Have old Rs 10, Rs 50, Rs 100 notes? Why you should worry
The entry of these two new high denomination notes was a clear indication the transformation of entire currency chest.
India’s currency chest is currently undergoing a thorough makeover by the Reserve Bank of India (RBI). Interestingly, if you look closely, the demonetisation drive which was launched nearly two years ago, not just introduced new Rs 500 and Rs 2000 currency notes, but even hinted towards the makeover of all the banknotes in the country. Demonetisation aka notebandi was announced by Prime Minister Narendra Modi in the evening of November 08, 2016 with an aim to tackle black money and eliminate terror financing.
Demonetisation made India cash dry for many months actually, after it eliminated the high denomination notes of Rs 500 and Rs 1000 which account for 86% India’s currency chest, which was about Rs 15.44 lakh crore. one would agree that demonetisation was a shock to the financial system for awhile as the country faced severe cash shortages for quite a few months. There were lengthy queues and rush at the gates of banks for exchanging their scrapped notes too.
Though facing much criticism that demonetisation was unplanned, Modi has been firm on his decision and believes that it was meant for India's longer-term prosperity.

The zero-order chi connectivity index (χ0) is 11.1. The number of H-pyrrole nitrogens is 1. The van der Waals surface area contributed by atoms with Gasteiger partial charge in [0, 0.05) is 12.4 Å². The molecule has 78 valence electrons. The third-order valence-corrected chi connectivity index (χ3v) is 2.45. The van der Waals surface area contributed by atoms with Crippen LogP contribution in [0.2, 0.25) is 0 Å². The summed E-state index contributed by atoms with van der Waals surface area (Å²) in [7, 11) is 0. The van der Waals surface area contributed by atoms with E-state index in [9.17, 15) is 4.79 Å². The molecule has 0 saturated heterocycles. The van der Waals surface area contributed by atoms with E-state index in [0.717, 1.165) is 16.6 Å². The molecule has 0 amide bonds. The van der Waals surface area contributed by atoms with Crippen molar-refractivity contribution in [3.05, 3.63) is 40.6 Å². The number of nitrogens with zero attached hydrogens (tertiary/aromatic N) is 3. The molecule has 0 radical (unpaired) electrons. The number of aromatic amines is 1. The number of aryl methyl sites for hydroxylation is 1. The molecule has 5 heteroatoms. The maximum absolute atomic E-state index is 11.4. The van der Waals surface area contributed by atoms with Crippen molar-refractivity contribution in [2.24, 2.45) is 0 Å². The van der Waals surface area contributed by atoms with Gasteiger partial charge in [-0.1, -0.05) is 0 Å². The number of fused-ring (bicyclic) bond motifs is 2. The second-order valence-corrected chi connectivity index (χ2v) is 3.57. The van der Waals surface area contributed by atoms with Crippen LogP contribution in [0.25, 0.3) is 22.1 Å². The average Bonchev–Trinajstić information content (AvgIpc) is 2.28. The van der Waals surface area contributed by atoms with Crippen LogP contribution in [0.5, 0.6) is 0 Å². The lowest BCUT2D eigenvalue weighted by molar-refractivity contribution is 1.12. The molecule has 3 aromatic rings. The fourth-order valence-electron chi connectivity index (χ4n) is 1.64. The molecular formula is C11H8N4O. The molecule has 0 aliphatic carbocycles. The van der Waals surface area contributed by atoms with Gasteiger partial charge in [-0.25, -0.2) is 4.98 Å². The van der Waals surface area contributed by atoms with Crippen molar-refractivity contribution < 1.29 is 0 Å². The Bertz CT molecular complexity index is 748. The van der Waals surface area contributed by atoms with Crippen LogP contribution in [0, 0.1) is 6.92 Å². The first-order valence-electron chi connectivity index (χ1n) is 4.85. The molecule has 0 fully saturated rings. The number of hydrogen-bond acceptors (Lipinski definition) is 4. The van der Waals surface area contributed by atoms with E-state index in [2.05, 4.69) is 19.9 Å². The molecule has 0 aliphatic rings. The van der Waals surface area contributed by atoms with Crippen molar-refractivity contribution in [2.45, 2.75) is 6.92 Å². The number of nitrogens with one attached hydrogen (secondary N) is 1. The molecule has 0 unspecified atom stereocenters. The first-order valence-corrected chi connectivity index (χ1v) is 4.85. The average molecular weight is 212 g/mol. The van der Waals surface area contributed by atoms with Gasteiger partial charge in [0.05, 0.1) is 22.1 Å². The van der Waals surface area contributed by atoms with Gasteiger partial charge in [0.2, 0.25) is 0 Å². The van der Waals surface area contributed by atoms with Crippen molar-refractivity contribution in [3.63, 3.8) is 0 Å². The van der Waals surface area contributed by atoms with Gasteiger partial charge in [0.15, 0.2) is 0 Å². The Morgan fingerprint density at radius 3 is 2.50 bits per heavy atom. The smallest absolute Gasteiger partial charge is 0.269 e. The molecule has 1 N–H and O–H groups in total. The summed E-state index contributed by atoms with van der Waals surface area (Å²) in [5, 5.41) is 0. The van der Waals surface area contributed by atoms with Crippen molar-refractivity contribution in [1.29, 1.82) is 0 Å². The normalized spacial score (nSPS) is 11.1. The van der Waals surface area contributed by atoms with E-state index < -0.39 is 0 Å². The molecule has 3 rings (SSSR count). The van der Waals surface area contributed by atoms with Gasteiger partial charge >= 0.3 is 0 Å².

While old Rs 500 and Rs 1000 said goodbyes to India, the country also witnessed the entry of new Rs 500 and Rs 2000 currency notes.
The entry of these two new high denomination notes was a clear indication the transformation of entire currency chest. Several factors hinted at this.
Apart from color, motif and numeral almost everything is same between Rs 10, Rs 50, Rs 100, Rs 200, Rs 500 and Rs 2000. Some of them are:
- See through register with denominational numeral
- Portrait of Mahatma Gandhi at the centre
- Micro letters ‘RBI’, ‘भारत’, ‘INDIA’ and ‘Numeral’,
- Windowed demetalised security thread with inscriptions ‘भारत’ and RBI,
- Guarantee Clause, Governor’s signature with Promise Clause and RBI emblem towards right of Mahatma Gandhi portrait,
- Ashoka Pillar emblem on the right,
- Mahatma Gandhi portrait and electrotype watermarks
- Number panel with numerals growing from small to big on the top left side and bottom right side.
- Year of printing of the note on the left
- Swachh Bharat logo with slogan
- Denominational numeral
- Language panel
Interestingly, it is noteworthy that if RBI is introducing new banknotes and the agenda is to curb black money, then what will happen to the left old banknotes like Rs 10, Rs 50 and Rs 100. Will they expire soon?